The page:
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Sears Holdings Profit Plunges 99%; Shares Slide

Sears
Sears

Sears Holdings reported sharply lower quarterly earnings Thursday, sending its shares down more than 13 percent, as sales fell at its U.S. Kmart and Sears stores and it cut prices to rid itself of excess inventory.

The company said sales and margins would probably remain under pressure for the current quarter, as the softer U.S. housing market and credit concerns hurt customer spending during the critical holiday shopping season.

"Kmart and Sears have been in a downward spiral for the last two years," said Britt Beemer, founder of America's Research Group. "I think you're in a major free fall."

Sears Holdings shares tumbled as much as 13.28 percent in Thursday trade on the Nasdaq.

Beemer said Thanksgiving weekend surveys by his group indicated that that both chains have 20 percent fewer shoppers than they did three years ago.

There has been "no effort to make Kmart or Sears competitive," Beemer said.

The company was created by the 2005 merger of Sears, Roebuck and Kmart.

Net income fell 99 percent to $2 million, or 1 cent per share, for the third quarter ended Nov. 3 from $196 million, or $1.27 per share, a year earlier.

Sears Holdings, which earlier this week offered to buy specialty retailer Restoration Hardware for about $269 million, attributed its current woes to everything from increased competition to unseasonably warm weather.

But in a statement, Chief Executive Aylwin Lewis said: "We cannot blame our results entirely on the retail and macro-economic environments." Sears, which has unveiled new marketing campaigns this year, has "much on which to improve," he added.

Revenue fell 3 percent to $11.5 billion as domestic same-store sales fell 4.2 percent at Sears, Roebuck stores and 5 percent at Kmart, pulling total domestic same-store sales down 4.6 percent.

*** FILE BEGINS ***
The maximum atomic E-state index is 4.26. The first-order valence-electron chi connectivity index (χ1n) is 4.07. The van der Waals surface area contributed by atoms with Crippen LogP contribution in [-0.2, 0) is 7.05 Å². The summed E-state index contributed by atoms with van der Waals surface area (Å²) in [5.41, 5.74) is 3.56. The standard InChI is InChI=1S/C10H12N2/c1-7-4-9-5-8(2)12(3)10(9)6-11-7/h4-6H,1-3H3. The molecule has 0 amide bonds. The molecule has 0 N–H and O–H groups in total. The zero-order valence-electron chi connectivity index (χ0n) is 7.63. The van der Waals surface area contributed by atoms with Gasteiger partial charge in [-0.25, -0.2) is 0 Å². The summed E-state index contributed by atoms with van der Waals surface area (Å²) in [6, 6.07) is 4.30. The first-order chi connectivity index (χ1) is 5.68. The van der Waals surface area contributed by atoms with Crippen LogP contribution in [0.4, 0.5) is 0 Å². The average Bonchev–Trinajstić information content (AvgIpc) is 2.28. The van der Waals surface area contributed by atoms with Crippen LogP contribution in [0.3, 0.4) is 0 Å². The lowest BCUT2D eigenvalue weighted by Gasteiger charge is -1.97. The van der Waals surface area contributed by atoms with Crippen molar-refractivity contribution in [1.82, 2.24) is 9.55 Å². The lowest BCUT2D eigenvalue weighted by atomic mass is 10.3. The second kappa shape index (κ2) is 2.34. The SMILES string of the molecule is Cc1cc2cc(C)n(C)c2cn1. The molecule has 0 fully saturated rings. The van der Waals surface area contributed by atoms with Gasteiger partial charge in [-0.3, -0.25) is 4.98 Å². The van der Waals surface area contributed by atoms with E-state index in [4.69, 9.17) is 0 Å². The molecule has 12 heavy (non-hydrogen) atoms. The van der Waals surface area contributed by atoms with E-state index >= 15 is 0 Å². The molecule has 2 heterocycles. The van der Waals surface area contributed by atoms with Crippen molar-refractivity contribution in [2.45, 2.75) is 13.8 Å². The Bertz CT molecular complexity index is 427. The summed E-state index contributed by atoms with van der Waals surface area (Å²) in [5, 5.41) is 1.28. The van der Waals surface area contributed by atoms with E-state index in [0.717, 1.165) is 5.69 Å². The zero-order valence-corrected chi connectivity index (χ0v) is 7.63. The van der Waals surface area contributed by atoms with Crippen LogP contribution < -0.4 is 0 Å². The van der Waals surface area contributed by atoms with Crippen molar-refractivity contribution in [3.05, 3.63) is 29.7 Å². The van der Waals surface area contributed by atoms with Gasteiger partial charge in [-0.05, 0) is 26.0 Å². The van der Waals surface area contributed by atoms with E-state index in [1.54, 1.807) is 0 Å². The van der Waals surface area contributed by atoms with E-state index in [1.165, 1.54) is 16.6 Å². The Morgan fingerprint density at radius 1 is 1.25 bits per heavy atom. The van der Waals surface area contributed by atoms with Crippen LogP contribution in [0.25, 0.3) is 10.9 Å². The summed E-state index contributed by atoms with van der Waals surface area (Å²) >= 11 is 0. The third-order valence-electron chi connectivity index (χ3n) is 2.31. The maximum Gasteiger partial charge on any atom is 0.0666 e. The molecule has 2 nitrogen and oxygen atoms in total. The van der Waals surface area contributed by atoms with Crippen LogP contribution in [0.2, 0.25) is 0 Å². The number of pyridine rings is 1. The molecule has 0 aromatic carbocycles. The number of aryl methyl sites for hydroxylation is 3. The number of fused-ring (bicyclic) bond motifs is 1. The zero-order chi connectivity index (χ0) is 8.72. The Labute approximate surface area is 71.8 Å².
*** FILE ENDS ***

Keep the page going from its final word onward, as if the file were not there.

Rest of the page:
The company cited notable declines in apparel and lawn and garden sales, partly offset by higher sales of electronics at U.S. Sears stores.

'Death Spiral'?

Credit Suisse analyst Gary Balter said in a research note titled "Death Spiral?" that there was "nothing good" to take from the latest earnings report.

"It should be clear to investors that if Sears continues to try to make it as a retailer, it will likely not happen," Balter wrote.

Gross margin contracted to 27.4 percent of sales from 28.3 percent per year earlier as the Hoffman Estates, Illinois-based company cut prices to sell seasonal goods.

Sears, which is controlled by hedge fund manager Edward Lampert, competes with many other chains, including Macy's in clothing sales and Wal-Mart Stores and other discounters in general merchandise.

In appliances, Home Depot and Lowe's have chipped away at Sears' dominant market share.

Before the merger, Lampert had gained favor at Kmart for making shareholders rich by selling prime real estate. But his management team has come under criticism as same-store sales at that chain and Sears, Roebuck have sagged for the past seven quarters.

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"These quarterly results prove that a financial guy can't run a retail operation," Beemer said. "You can't cut expenses and grow market share."

The company had a cash position of $1.5 billion at the end of the third quarter, down from $2.1 billion a year earlier.

Investors watch the cash balance closely because the company gives Lampert authority to invest excess money as he sees fit.

Sears proposed buying Restoration Hardware for $6.75 per share, topping a management-led buyout of $6.70 that Restoration had agreed to earlier this month.

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